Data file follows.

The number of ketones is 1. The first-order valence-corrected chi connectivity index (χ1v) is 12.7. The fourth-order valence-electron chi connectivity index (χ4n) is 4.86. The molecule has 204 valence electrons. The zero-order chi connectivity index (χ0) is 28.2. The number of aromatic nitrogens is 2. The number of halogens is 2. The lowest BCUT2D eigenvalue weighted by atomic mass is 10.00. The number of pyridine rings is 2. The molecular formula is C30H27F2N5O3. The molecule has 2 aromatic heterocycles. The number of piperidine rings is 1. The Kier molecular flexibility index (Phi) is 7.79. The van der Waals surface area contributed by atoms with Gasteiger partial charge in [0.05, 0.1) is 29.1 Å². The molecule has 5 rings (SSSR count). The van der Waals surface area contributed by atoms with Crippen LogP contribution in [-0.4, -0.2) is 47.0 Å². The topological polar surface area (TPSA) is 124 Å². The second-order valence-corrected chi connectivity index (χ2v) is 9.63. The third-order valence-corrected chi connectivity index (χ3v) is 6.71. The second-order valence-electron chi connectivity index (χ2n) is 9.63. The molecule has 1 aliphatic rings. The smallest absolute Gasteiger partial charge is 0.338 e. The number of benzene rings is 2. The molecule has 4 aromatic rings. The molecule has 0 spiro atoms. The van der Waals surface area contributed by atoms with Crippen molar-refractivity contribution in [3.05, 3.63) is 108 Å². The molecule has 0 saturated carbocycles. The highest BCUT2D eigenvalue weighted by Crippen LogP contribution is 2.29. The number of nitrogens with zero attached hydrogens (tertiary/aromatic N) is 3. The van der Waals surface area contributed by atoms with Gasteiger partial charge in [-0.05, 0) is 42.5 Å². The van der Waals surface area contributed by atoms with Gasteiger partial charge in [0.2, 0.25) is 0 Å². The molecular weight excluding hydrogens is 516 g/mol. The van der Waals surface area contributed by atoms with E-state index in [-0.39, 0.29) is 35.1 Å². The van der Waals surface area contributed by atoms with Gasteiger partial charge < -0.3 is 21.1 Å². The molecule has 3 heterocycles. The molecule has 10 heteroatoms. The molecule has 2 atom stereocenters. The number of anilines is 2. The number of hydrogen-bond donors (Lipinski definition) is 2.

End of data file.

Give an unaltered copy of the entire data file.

The number of ketones is 1. The first-order valence-corrected chi connectivity index (χ1v) is 12.7. The fourth-order valence-electron chi connectivity index (χ4n) is 4.86. The molecule has 204 valence electrons. The zero-order chi connectivity index (χ0) is 28.2. The number of aromatic nitrogens is 2. The number of halogens is 2. The lowest BCUT2D eigenvalue weighted by atomic mass is 10.00. The number of pyridine rings is 2. The molecular formula is C30H27F2N5O3. The molecule has 2 aromatic heterocycles. The number of piperidine rings is 1. The Kier molecular flexibility index (Phi) is 7.79. The van der Waals surface area contributed by atoms with Gasteiger partial charge in [0.05, 0.1) is 29.1 Å². The molecule has 5 rings (SSSR count). The van der Waals surface area contributed by atoms with Crippen LogP contribution in [-0.4, -0.2) is 47.0 Å². The topological polar surface area (TPSA) is 124 Å². The second-order valence-corrected chi connectivity index (χ2v) is 9.63. The third-order valence-corrected chi connectivity index (χ3v) is 6.71. The second-order valence-electron chi connectivity index (χ2n) is 9.63. The molecule has 1 aliphatic rings. The smallest absolute Gasteiger partial charge is 0.338 e. The number of benzene rings is 2. The molecule has 4 aromatic rings. The molecule has 0 spiro atoms. The van der Waals surface area contributed by atoms with Crippen molar-refractivity contribution in [3.05, 3.63) is 108 Å². The molecule has 0 saturated carbocycles. The highest BCUT2D eigenvalue weighted by Crippen LogP contribution is 2.29. The number of nitrogens with zero attached hydrogens (tertiary/aromatic N) is 3. The van der Waals surface area contributed by atoms with Gasteiger partial charge in [-0.05, 0) is 42.5 Å². The van der Waals surface area contributed by atoms with Gasteiger partial charge in [0.2, 0.25) is 0 Å². The molecular weight excluding hydrogens is 516 g/mol. The van der Waals surface area contributed by atoms with E-state index in [-0.39, 0.29) is 35.1 Å². The van der Waals surface area contributed by atoms with Gasteiger partial charge < -0.3 is 21.1 Å². The molecule has 3 heterocycles. The molecule has 10 heteroatoms. The molecule has 2 atom stereocenters. The number of anilines is 2. The number of hydrogen-bond donors (Lipinski definition) is 2.